Chapter 10 - CHAPTER 10 Elections and Campaigns OBJECTIVES...

Info iconThis preview shows pages 1–2. Sign up to view the full content.

View Full Document Right Arrow Icon
CHAPTER 10 Elections and Campaigns OBJECTIVES This chapter focuses on the process of campaigning involved in each type of election. After reading and reviewing the material in this chapter, the student should be able to do each of the following: 1. Demonstrate the differences between the party-oriented campaigns of the nineteenth century and the candidate-oriented ones of today, contrasting the major elements of successful campaigns. 2. Discuss the importance of campaign funding to election outcomes, the major sources of such funding under current laws, and how successful reform legislation has been in removing improper monetary influences from United States elections. 3. Outline the processes for electing presidents and for electing members of Congress, and discuss how the major differences between the two types of contests shape who runs and how it affects their campaign strategy. 4. Describe what the Democrats and Republicans each must do to put together a successful national coalition to win an election. 5. Outline the major arguments on either side of the question of whether elections do or do not result in major changes in public policy in the United States. OVERVIEW Political campaigns have become increasingly personalized, with little or no connection to formal party organizations. Party influence has decayed as a result of the widespread adoption of the direct primary, the increasing influence of the media, and the workings of campaign finance law. Today, candidates face the problem of creating a temporary organization that can raise money from large numbers of small donors and mobilize enthusiastic supporters; they must win the nomination by appealing to the party faithful while not losing their ability to recruit moderate and independent voters in the general election. Election outcomes can have important effects on public policy, especially during critical, or realigning, elections. On these occasions, new voters enter the electorate in large numbers, old party loyalties weaken, and/or a crucial issue splits the majority party. CHAPTER OUTLINE WITH KEYED-IN RESOURCES I. Campaigns, then and now A.Then: Campaigns for the nomination were nearly nonexistent. 1. Nineteenth century: congressional members from party caucus picked candidate 2. After nominating conventions replaced caucuses, local party leaders or bosses selected candidate. B. Now: Candidates must orchestrate a highly structured campaign 1. Run by large staff: a) Media consultants create advertisements and buy air time from media outlets. b) Direct-mail firms design and produce promotional materials for fund-raising purposes. c) Polling firms survey voters on their attitudes toward issues and candidates and run focus groups. d)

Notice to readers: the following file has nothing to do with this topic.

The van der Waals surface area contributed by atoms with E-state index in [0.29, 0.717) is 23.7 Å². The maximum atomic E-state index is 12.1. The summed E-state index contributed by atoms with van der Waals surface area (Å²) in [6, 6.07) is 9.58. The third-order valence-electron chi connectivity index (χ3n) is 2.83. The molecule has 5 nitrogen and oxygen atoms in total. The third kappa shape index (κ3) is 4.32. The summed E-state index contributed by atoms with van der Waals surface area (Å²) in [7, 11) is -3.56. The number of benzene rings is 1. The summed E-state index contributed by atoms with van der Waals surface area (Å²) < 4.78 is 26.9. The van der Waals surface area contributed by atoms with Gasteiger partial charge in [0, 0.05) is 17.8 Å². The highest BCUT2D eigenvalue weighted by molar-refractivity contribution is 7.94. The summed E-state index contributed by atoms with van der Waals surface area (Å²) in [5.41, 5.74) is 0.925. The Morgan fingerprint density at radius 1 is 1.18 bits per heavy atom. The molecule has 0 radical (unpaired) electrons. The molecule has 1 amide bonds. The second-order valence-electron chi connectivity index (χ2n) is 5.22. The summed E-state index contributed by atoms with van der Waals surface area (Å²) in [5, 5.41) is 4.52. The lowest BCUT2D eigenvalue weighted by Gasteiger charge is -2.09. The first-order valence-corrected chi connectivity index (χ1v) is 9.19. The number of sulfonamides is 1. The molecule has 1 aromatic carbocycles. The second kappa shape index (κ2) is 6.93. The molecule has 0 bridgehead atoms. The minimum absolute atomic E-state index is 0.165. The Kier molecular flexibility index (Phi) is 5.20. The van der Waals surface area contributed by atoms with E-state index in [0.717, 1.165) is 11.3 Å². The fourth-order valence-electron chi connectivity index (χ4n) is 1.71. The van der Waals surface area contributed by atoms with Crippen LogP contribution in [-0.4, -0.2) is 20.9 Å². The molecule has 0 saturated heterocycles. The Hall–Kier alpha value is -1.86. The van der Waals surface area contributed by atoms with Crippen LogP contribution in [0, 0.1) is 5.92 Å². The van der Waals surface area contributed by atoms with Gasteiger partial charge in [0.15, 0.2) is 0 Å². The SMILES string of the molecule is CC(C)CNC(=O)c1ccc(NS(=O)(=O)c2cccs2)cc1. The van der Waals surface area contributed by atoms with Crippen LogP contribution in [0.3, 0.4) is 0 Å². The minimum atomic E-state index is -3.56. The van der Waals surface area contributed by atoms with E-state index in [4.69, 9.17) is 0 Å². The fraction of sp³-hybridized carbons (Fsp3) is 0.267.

Background image of page 1

Info iconThis preview has intentionally blurred sections. Sign up to view the full version.

View Full DocumentRight Arrow Icon
Image of page 2
This is the end of the preview. Sign up to access the rest of the document.

Page1 / 16

Chapter 10 - CHAPTER 10 Elections and Campaigns OBJECTIVES...

This preview shows document pages 1 - 2. Sign up to view the full document.

View Full Document Right Arrow Icon
Ask a homework question - tutors are online